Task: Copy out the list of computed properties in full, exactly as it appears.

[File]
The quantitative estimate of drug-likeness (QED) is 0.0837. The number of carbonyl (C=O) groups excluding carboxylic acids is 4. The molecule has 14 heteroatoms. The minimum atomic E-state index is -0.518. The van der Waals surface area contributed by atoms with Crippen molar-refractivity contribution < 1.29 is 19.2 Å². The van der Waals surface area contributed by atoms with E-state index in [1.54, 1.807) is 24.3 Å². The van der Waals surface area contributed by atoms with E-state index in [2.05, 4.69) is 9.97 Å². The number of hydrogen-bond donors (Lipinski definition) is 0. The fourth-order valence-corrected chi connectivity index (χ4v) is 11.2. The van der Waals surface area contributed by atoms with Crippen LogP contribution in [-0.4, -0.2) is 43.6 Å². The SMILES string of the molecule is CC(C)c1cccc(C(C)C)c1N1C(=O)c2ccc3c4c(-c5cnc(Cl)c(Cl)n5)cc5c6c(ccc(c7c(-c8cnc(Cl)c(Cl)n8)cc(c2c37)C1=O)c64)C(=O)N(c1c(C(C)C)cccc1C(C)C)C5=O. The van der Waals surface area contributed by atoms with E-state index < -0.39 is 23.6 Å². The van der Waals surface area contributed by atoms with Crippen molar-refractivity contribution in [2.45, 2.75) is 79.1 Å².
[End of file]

The quantitative estimate of drug-likeness (QED) is 0.0837. The number of carbonyl (C=O) groups excluding carboxylic acids is 4. The molecule has 14 heteroatoms. The minimum atomic E-state index is -0.518. The van der Waals surface area contributed by atoms with Crippen molar-refractivity contribution < 1.29 is 19.2 Å². The van der Waals surface area contributed by atoms with E-state index in [1.54, 1.807) is 24.3 Å². The van der Waals surface area contributed by atoms with E-state index in [2.05, 4.69) is 9.97 Å². The number of hydrogen-bond donors (Lipinski definition) is 0. The fourth-order valence-corrected chi connectivity index (χ4v) is 11.2. The van der Waals surface area contributed by atoms with Crippen LogP contribution in [-0.4, -0.2) is 43.6 Å². The SMILES string of the molecule is CC(C)c1cccc(C(C)C)c1N1C(=O)c2ccc3c4c(-c5cnc(Cl)c(Cl)n5)cc5c6c(ccc(c7c(-c8cnc(Cl)c(Cl)n8)cc(c2c37)C1=O)c64)C(=O)N(c1c(C(C)C)cccc1C(C)C)C5=O. The van der Waals surface area contributed by atoms with E-state index < -0.39 is 23.6 Å². The van der Waals surface area contributed by atoms with Crippen molar-refractivity contribution in [2.45, 2.75) is 79.1 Å².